Let us be absolutely clear, Hamas was democratically elected. I hear this all the time. What right have we to disagree with their views and policies when we do not live in Palestine? What right does Israel have to meddle in another countries leadership? Well, most tyrants in this world were – at some point in time – democratically elected. Adolf Hitler, Robert Mugabe and Saddam Hussain were all democratically elected to power. But being democratically elected is not all that is needed to guarantee them to be good leaders. Clearly there is more to this picture than a simple yes or no answer.

I can more than understand Israel’s dilemma with Hamas – a democratically elected government does not create a free nation if it is authoritarian, and a free nation is not acceptable if it is free to hold views that are likely to harm everyone else around it. The truth is that freedom is just a WORD that describes an ideal. Freedom needs perspective and is not universally compatible. It is very easy to argue freedom of speech, but when that speech is harmful to wide numbers of innocent people (race hate speech for example), suddenly freedom doesn’t look so desirable anymore.

So it is with the Israel-Palestine situation, and to establish more absolute ideals of ‘right’ and ‘wrong’ we must keep focus of the broader picture. Any answer that begins : ‘Israel has a right to defend herself…’, or ‘Hamas was democratically elected…’ is inhererntly wrong because it is a partisan answer that is only half right. Up until this recent invasion of Gaza, there was no doubt in my mind that we must try to help the two states co-exist peacefully. I was able to write off the Israeli blockades and occupation of Palestine as necessary for protecting both Israelis AND Palestinians… the greater good, that the end justifies the means and so on.

Disturbing and Difficult Questions for the International Community

Now – with allegations of War Crimes by Israel coming to light, with the allegedly systematic and deliberate targeting of schools, refugees, UN buildings, women and children using weapons that are illegal to use on humans under the Geneva convention, and with evidence of new and stranger weapons being tested on civilians in this war, I find myself much less comfortable.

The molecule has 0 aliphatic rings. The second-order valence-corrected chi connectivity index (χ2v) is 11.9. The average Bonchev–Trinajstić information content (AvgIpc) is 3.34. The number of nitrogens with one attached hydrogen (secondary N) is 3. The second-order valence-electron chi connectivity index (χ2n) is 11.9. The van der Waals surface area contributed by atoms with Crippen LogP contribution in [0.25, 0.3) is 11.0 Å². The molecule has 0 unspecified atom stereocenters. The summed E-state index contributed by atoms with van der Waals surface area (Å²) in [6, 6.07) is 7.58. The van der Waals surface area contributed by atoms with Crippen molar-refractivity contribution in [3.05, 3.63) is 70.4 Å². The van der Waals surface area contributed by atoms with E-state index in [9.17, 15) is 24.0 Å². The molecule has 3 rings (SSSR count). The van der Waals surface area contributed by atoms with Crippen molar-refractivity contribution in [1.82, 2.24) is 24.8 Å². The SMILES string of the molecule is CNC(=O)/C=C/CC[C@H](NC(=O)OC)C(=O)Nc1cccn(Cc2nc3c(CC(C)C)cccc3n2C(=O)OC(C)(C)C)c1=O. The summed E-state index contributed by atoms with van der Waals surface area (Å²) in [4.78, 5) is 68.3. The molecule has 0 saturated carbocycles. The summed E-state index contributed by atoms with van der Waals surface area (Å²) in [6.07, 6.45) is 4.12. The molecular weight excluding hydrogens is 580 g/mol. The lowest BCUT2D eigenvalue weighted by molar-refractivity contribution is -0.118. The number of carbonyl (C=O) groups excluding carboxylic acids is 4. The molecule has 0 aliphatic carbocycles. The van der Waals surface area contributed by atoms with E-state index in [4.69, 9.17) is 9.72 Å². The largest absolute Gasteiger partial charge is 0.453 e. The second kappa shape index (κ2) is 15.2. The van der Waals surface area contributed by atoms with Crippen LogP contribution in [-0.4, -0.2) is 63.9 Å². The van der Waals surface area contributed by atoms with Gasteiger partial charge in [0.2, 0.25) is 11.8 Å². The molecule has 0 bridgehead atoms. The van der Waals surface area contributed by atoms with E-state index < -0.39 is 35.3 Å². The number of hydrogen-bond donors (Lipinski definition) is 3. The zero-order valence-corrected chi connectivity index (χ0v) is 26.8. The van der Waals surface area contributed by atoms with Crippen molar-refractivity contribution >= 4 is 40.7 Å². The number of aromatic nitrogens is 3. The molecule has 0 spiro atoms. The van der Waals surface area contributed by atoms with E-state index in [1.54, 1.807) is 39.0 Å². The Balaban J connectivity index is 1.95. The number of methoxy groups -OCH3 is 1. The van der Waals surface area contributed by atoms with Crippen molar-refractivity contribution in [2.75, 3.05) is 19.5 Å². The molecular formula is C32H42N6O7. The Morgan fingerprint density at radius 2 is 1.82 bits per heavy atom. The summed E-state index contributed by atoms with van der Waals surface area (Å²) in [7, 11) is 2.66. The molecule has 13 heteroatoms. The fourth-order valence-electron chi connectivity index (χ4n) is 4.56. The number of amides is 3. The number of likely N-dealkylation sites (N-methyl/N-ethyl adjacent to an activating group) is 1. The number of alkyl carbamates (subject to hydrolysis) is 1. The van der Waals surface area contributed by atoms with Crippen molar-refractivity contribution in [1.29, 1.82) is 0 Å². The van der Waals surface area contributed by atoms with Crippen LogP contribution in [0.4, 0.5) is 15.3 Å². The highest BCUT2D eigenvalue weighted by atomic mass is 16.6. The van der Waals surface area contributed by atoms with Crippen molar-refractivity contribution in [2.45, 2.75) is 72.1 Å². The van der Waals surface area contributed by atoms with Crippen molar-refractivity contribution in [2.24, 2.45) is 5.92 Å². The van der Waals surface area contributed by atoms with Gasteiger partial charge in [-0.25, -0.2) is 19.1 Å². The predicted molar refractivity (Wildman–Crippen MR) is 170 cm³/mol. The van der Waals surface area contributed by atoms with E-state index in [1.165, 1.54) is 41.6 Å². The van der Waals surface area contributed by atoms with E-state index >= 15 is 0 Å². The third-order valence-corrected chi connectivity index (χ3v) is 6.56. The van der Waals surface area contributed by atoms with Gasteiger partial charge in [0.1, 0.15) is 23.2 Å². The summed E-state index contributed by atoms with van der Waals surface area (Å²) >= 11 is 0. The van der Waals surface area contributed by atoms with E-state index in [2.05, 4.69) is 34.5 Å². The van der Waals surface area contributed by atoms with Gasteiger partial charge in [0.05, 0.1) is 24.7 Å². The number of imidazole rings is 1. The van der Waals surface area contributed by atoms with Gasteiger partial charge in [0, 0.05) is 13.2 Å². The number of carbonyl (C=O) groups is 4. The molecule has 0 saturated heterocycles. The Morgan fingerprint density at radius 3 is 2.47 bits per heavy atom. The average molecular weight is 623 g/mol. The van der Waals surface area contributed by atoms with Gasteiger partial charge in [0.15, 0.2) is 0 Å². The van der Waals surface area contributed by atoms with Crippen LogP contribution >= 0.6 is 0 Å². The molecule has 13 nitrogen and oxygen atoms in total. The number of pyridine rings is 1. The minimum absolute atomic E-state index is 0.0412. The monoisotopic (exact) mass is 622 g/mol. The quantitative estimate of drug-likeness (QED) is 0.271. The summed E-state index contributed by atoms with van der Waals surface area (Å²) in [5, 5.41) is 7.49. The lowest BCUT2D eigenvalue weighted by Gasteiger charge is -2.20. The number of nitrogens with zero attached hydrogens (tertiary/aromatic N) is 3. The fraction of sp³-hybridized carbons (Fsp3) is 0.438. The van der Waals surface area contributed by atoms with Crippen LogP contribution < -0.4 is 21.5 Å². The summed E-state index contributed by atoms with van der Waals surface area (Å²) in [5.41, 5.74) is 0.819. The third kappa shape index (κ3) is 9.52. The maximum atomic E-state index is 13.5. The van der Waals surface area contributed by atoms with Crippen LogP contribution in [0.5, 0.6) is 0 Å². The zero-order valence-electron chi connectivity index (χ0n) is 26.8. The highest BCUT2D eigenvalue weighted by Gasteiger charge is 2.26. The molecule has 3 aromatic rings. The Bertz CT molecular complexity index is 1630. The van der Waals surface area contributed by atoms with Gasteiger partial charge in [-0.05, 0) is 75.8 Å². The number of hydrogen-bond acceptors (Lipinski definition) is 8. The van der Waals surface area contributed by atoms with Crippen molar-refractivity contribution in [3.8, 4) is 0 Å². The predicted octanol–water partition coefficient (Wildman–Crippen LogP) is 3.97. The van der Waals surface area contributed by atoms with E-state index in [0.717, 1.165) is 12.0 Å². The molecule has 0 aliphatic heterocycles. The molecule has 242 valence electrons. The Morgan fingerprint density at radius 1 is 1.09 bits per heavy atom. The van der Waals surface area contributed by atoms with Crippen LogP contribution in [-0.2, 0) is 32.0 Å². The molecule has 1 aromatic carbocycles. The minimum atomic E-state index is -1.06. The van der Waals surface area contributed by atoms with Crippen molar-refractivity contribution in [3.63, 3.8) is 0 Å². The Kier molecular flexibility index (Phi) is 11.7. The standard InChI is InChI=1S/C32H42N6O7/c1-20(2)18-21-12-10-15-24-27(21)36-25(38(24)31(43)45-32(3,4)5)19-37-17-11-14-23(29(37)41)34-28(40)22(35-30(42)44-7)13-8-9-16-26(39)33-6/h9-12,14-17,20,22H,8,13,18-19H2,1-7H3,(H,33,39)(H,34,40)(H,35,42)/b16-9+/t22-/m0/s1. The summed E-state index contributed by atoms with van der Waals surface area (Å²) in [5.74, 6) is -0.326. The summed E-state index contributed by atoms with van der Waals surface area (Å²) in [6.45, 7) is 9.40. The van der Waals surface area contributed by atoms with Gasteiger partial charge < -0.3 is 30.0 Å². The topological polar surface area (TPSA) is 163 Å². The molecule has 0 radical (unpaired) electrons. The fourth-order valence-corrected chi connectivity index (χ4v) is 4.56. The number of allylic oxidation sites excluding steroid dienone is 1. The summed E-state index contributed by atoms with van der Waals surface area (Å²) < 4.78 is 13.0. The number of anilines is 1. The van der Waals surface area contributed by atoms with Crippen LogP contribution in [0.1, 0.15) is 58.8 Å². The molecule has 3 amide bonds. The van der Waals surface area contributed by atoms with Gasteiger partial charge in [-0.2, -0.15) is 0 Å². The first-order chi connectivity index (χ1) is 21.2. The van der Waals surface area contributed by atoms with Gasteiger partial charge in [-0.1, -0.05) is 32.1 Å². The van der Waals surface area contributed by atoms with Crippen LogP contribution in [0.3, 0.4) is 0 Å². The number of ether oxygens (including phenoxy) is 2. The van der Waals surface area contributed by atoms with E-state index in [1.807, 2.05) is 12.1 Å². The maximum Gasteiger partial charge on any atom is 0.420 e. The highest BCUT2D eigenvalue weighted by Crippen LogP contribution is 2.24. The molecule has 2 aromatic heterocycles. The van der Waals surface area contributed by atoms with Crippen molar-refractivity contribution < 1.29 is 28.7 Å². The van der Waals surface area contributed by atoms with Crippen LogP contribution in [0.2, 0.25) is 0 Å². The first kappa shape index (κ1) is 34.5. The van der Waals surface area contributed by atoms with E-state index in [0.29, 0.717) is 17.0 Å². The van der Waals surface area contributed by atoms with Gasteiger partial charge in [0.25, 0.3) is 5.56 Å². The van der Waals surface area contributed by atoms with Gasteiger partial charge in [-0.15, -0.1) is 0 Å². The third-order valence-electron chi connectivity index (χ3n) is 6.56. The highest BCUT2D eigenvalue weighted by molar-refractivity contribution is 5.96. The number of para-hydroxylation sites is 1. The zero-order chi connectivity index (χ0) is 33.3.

For any right-thinking person, this should have raised some very disturbing and difficult questions. Can we afford to continue to support an ally who (if it is found) openly flouts the laws we seek to set for the world? Doing so, undermines our position, weakens the positions of NATO, the UN and other institutions making it harder for the international community to legitimately arbitrate and mediate future conflicts. The international community, the UN, the Geneva convention – all of these become meaningless phrases if it’s members don’t agree to believe in their ideals together and act accordingly. If we allow one state to go renegade, become a law unto herself – but still label her as ‘friend’ – we devalue the net worth of our institutions themselves, allow for others to ignore these rules too, and this will weaken our power on the international stage and the net effect of this over time will be the destabilisation of the world itself!

We must act immediately to investigate these possible war crimes. The investigation needs to be swift and transparent – conducted by a neutral party to which Israel should lend it’s complete and unreserved co-operation. It’s outcome must be dealt with accordingly as it would with any other nation. This does not mean we can never be friends with Israel again, but we must at least hold Israel to the same rules we hold everyone else, and punish accordingly if it is found a crime has been committed. Not for the Palestine’s sakes, nor the Israelis, nor even our own, but for the future of the whole world.

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